2022 Lavender Commencement Ceremony
Lavender Commencement Ceremony & LGBTQIA+ Reception:
Monday, May 9, 2022, 1:30pm
Location: Student Center, San Francisco Campus, Nave
- Register to participate in this year’s ceremony: here
Lavender Graduation is a special graduation ceremony that honors the achievements of graduating LGBTQIA+ and ally students on campus.
Lavender Graduation is hosted by the Gender and Sexuality Center and co-sponsored by the UT Queer & Trans Students Alliance (QTSA), the Pride and Equity Faculty Staff Association (PEFSA), the Pride Alumni Network, and the Queer Graduate Student Alliance (QGSA). Our goal is to provide a venue to demonstrate the success of our community members in a personal, entertaining, and celebratory way. The Lavender Graduation Ceremony includes:
- exhilarating speeches from UT faculty, administrators, students, and alumni;
- the chance to cross the lavender stage to celebrate your success and to receive a Lavender Graduation certificate as well as a rainbow tassel; and
- music, cupcakes, and food to share with friends, family, and well-wishers!
Do you want to show your support even though you are not graduating?
Attend the event, and bring your friends!
Would you like to volunteer at Lavender Graduation?
Students, staff, and faculty are welcome to help make this a successful event by providing assistance with event setup and clean-up. If you would like to volunteer contact us to learn how you can help!
What is Lavender Commencement?
Lavender Graduation is an annual ceremony conducted on numerous campuses to honor lesbian, gay, bisexual, transgender, queer and ally students and to acknowledge their achievements and contributions to the University. The Lavender Graduation Ceremony was created by Dr. Ronni Sanlo, a Jewish Lesbian, who was denied the opportunity to attend the graduations of her biological children because of her sexual orientation. It was through this experience that she came to understand the pain felt by her students. Encouraged by the Dean of Students at the University of Michigan, Dr. Sanlo designed the first Lavender Graduation Ceremony in 1995. The first Lavender Graduation began at the University of Michigan in 1995, with three graduates. By 2001, there were over 45 Lavender Graduation Ceremonies at Colleges and Universities nationwide. Graduating students, including undergraduates and graduates, are invited to take part in the celebration, which occurs each year the week prior to university-wide commencement events.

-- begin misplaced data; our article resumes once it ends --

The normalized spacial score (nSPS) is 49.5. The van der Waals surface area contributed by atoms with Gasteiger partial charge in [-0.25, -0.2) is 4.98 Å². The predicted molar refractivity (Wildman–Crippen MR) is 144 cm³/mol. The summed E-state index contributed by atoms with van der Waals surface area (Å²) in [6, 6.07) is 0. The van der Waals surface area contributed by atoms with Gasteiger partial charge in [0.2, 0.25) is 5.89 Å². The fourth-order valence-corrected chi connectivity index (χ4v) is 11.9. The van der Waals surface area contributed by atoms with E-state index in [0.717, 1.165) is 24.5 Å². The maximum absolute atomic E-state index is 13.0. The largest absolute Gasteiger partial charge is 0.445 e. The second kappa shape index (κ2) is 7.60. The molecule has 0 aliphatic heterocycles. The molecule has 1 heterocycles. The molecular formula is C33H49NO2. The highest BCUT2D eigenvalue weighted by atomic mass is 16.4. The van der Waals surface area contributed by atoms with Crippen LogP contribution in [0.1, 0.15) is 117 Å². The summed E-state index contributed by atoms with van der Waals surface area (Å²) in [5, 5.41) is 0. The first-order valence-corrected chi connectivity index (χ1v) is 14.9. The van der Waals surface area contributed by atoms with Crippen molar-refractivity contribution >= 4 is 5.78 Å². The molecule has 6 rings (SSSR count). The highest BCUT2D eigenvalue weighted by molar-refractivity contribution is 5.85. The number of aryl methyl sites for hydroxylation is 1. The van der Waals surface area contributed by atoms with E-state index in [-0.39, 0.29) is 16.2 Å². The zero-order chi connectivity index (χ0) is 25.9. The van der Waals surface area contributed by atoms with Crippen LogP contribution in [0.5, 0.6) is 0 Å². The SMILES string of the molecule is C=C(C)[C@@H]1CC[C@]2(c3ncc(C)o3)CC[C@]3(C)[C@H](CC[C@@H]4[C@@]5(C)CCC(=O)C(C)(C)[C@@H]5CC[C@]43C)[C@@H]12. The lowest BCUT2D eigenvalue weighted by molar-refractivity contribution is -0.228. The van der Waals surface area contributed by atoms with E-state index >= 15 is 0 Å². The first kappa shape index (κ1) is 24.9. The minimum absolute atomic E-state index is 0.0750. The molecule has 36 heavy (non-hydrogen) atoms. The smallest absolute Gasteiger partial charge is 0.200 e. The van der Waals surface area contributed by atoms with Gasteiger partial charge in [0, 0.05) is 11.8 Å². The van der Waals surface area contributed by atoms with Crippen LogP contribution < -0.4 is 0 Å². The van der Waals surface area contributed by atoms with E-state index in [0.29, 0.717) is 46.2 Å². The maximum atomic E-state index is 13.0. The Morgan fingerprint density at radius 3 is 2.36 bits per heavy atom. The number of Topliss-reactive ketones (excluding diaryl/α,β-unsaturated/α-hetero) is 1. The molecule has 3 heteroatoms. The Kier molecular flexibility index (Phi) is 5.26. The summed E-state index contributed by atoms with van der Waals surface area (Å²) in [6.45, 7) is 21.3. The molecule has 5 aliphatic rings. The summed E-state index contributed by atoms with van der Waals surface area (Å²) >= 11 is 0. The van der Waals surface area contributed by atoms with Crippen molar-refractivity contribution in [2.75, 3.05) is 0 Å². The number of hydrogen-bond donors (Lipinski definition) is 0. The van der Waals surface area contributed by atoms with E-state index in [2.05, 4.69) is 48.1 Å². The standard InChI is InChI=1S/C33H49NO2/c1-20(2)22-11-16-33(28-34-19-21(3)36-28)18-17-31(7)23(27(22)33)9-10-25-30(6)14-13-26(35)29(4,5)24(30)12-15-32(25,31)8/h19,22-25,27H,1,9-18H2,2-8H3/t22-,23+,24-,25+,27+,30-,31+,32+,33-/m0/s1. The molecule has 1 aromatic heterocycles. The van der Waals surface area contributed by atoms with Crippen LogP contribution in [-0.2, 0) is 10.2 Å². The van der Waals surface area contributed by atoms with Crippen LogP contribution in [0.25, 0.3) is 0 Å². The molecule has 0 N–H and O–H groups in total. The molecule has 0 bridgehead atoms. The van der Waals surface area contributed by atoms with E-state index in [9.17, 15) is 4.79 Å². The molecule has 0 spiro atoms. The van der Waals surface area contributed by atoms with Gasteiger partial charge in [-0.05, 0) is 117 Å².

Why a Lavender Commencement Ceremony?
For decades students at colleges and universities around the country have been celebrating both their academic achievements and their cultural heritages at specialized commencement events. Many of these events are student-initiated and usually occur during the university-wide commencement weekend. These events provide a sense of community for minority students who often experience tremendous culture shock at their impersonalized institutions. For many students they are the payoff for staying in school, and friends and families find the smaller, more ethnic ceremonies both meaningful and personal.
Lavender Graduation is a cultural celebration that recognizes LGBTQ students of all races and ethnicities and acknowledges their achievements and contributions to the university as students who survived the college experience. Through such recognition LGBTQ students may leave the university with a positive last experience of the institution thereby encouraging them to become involved mentors for current students as well as financially contributing alumni.
Lavender Graduation is an event to which LGBTQ students look forward, where they not only share their hopes and dreams with one another, but where they are officially recognized by the institution for their leadership and their successes and achievements.
The significance of "Lavender"
Lavender is important to LGBTQ history. It is a combination of the pink triangle that gay men were forced to wear in concentration camps and the black triangle designating lesbians as political prisoners in Nazi Germany. The LGBTQ civil rights movement took these symbols of hatred and combined them to make symbols and color of pride and community.